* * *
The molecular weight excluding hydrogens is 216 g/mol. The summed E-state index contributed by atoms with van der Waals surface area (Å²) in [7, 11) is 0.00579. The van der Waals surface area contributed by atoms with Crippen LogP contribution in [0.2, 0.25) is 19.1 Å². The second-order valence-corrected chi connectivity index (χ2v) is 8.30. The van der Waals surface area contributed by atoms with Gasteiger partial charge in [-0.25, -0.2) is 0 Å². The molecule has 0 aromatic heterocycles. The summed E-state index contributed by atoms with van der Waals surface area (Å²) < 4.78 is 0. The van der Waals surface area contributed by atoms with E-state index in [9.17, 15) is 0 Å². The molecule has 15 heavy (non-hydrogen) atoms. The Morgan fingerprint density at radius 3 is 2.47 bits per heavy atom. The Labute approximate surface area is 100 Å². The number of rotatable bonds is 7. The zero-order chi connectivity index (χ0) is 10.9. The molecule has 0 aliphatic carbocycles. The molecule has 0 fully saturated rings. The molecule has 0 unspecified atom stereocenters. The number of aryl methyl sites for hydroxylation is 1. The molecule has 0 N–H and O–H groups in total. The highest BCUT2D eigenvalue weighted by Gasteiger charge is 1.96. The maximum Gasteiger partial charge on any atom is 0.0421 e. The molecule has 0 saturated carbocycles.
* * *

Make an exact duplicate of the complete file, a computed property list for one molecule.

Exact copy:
The molecular weight excluding hydrogens is 216 g/mol. The summed E-state index contributed by atoms with van der Waals surface area (Å²) in [7, 11) is 0.00579. The van der Waals surface area contributed by atoms with Crippen LogP contribution in [0.2, 0.25) is 19.1 Å². The second-order valence-corrected chi connectivity index (χ2v) is 8.30. The van der Waals surface area contributed by atoms with Gasteiger partial charge in [-0.25, -0.2) is 0 Å². The molecule has 0 aromatic heterocycles. The summed E-state index contributed by atoms with van der Waals surface area (Å²) < 4.78 is 0. The van der Waals surface area contributed by atoms with E-state index in [9.17, 15) is 0 Å². The molecule has 15 heavy (non-hydrogen) atoms. The Morgan fingerprint density at radius 3 is 2.47 bits per heavy atom. The Labute approximate surface area is 100 Å². The number of rotatable bonds is 7. The zero-order chi connectivity index (χ0) is 10.9. The molecule has 0 aliphatic carbocycles. The molecule has 0 fully saturated rings. The molecule has 0 unspecified atom stereocenters. The number of aryl methyl sites for hydroxylation is 1. The molecule has 0 N–H and O–H groups in total. The highest BCUT2D eigenvalue weighted by Gasteiger charge is 1.96. The maximum Gasteiger partial charge on any atom is 0.0421 e. The molecule has 0 saturated carbocycles.